Unformatted text preview: certainly build a table of values and connect the points, or we could take a step back and
x
1x
note that g (x) = 2 = 2−1 = 2−x = f (−x), where f (x) = 2x . Thinking back to Section 1.8,
2 Recall that this means there are no holes or other kinds of breaks in the graph.
You can actually prove this by considering the polynomial p(x) = x2 − 3 and showing it has no rational zeros by
applying Theorem 3.9.
4
This is where Calculus and continuity come into play.
5
Want more information? Look up “convergent sequences” on the Internet.
6
Meaning, graph some more examples on your own.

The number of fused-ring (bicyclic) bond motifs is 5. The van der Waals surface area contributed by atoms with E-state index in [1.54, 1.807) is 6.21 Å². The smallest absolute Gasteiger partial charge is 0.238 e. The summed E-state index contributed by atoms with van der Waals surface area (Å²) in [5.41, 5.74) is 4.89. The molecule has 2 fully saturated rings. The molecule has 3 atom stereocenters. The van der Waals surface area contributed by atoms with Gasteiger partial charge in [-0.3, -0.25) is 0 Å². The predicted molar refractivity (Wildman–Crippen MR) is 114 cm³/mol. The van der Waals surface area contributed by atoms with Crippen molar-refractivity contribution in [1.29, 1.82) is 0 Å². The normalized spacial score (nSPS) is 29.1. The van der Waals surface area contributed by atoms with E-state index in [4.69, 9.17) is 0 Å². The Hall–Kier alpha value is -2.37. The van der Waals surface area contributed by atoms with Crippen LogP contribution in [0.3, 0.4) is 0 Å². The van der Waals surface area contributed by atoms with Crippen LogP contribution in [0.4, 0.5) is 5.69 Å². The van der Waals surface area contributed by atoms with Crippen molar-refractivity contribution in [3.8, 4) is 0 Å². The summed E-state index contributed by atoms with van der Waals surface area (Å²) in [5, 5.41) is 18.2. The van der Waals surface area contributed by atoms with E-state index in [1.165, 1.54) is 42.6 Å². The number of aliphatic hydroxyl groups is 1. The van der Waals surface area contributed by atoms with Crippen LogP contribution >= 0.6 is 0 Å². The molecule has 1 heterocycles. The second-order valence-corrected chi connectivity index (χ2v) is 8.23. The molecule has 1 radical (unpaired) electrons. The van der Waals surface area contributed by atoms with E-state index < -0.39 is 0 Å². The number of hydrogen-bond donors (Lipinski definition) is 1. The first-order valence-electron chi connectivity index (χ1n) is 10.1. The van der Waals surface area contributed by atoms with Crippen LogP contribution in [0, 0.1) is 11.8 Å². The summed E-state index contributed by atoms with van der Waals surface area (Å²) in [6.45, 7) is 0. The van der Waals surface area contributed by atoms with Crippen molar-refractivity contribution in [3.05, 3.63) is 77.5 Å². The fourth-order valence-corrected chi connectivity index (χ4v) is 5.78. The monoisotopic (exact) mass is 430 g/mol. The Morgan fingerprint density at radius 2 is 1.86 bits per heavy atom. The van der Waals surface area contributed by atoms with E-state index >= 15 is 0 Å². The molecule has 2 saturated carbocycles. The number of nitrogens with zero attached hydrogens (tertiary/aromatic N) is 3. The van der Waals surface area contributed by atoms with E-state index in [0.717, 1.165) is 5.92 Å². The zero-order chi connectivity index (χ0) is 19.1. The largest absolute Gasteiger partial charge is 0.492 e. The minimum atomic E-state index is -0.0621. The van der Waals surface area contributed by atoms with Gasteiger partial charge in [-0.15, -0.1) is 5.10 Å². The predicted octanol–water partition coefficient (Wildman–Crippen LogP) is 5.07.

3 6.1 Introduction to Exponential and Logarithmic Functions 331 the graph of f (−x) is obtained from the graph of f (x) by reﬂecting it across the y axis. As such,
we have
y y
8
7 7 6 6 5 5 4 4 3 3 2 2 1
−3 −2 −1 8 1
1 2 3 reﬂect across y axis x y = f (x) = 2x −3 −2 −1 −− − − − −→
−−−−−− multiply each xcoordinate by −1 1 2 3 y = g (x) = 2−x = x 1x
2 We see that the domain and range of g match that of f , namely (−∞, ∞) and (0, ∞), respectively.
Like f , g is also onetoone. Whereas f is always increasing, g is always decreasing. As a result,
as x → −∞, g (x) → ∞, and on the ﬂip side, as x → ∞, g (x) → 0+ . It shouldn’t be too surprising
that for all choices of the base 0 <...
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 Fall '13
 Wong
 Algebra, Trigonometry, Cartesian Coordinate System, The Land, The Waves, René Descartes, Euclidean geometry

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